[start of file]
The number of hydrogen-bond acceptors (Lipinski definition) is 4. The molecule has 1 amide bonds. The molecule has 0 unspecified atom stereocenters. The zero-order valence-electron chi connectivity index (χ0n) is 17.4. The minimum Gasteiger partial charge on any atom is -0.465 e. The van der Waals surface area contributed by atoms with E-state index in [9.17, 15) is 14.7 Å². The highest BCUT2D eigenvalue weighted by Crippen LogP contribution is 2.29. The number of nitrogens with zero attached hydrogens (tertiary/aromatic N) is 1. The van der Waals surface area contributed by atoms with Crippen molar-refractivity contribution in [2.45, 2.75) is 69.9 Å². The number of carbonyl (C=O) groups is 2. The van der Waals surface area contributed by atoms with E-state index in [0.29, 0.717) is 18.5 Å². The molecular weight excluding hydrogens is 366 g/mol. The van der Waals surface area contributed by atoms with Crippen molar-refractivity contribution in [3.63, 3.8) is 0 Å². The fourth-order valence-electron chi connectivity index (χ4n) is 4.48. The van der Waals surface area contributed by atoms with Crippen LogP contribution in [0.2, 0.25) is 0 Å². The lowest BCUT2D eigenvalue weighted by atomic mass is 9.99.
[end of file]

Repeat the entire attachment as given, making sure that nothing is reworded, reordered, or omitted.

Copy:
The number of hydrogen-bond acceptors (Lipinski definition) is 4. The molecule has 1 amide bonds. The molecule has 0 unspecified atom stereocenters. The zero-order valence-electron chi connectivity index (χ0n) is 17.4. The minimum Gasteiger partial charge on any atom is -0.465 e. The van der Waals surface area contributed by atoms with E-state index in [9.17, 15) is 14.7 Å². The highest BCUT2D eigenvalue weighted by Crippen LogP contribution is 2.29. The number of nitrogens with zero attached hydrogens (tertiary/aromatic N) is 1. The van der Waals surface area contributed by atoms with Crippen molar-refractivity contribution in [2.45, 2.75) is 69.9 Å². The number of carbonyl (C=O) groups is 2. The van der Waals surface area contributed by atoms with E-state index in [0.29, 0.717) is 18.5 Å². The molecular weight excluding hydrogens is 366 g/mol. The van der Waals surface area contributed by atoms with Crippen molar-refractivity contribution in [3.63, 3.8) is 0 Å². The fourth-order valence-electron chi connectivity index (χ4n) is 4.48. The van der Waals surface area contributed by atoms with Crippen LogP contribution in [0.2, 0.25) is 0 Å². The lowest BCUT2D eigenvalue weighted by atomic mass is 9.99.